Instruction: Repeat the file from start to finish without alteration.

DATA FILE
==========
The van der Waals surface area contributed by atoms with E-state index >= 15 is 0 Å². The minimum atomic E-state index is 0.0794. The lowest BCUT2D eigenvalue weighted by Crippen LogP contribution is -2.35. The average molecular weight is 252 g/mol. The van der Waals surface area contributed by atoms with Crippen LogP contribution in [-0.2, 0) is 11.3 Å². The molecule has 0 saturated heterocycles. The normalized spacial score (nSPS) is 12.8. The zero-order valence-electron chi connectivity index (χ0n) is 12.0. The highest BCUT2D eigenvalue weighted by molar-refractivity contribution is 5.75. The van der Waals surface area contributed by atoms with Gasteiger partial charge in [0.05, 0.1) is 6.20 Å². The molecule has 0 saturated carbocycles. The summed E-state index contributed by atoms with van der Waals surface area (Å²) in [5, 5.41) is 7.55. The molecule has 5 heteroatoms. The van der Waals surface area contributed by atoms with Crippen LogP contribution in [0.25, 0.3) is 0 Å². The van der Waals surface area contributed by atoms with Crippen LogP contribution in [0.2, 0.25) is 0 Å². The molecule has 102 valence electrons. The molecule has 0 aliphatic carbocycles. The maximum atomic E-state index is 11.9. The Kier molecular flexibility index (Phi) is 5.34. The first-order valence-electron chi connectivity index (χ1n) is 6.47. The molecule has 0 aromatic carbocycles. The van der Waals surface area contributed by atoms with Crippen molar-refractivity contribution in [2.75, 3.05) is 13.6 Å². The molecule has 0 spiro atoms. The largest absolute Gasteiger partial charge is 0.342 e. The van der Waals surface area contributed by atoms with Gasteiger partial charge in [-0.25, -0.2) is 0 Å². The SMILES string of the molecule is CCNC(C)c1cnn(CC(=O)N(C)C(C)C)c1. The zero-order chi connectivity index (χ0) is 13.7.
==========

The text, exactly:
The van der Waals surface area contributed by atoms with E-state index >= 15 is 0 Å². The minimum atomic E-state index is 0.0794. The lowest BCUT2D eigenvalue weighted by Crippen LogP contribution is -2.35. The average molecular weight is 252 g/mol. The van der Waals surface area contributed by atoms with Crippen LogP contribution in [-0.2, 0) is 11.3 Å². The molecule has 0 saturated heterocycles. The normalized spacial score (nSPS) is 12.8. The zero-order valence-electron chi connectivity index (χ0n) is 12.0. The highest BCUT2D eigenvalue weighted by molar-refractivity contribution is 5.75. The van der Waals surface area contributed by atoms with Gasteiger partial charge in [0.05, 0.1) is 6.20 Å². The molecule has 0 saturated carbocycles. The summed E-state index contributed by atoms with van der Waals surface area (Å²) in [5, 5.41) is 7.55. The molecule has 5 heteroatoms. The van der Waals surface area contributed by atoms with Crippen LogP contribution in [0.25, 0.3) is 0 Å². The van der Waals surface area contributed by atoms with Crippen LogP contribution in [0.2, 0.25) is 0 Å². The molecule has 102 valence electrons. The molecule has 0 aliphatic carbocycles. The maximum atomic E-state index is 11.9. The Kier molecular flexibility index (Phi) is 5.34. The first-order valence-electron chi connectivity index (χ1n) is 6.47. The molecule has 0 aromatic carbocycles. The van der Waals surface area contributed by atoms with Crippen molar-refractivity contribution in [2.75, 3.05) is 13.6 Å². The molecule has 0 spiro atoms. The largest absolute Gasteiger partial charge is 0.342 e. The van der Waals surface area contributed by atoms with Gasteiger partial charge in [-0.25, -0.2) is 0 Å². The SMILES string of the molecule is CCNC(C)c1cnn(CC(=O)N(C)C(C)C)c1. The zero-order chi connectivity index (χ0) is 13.7.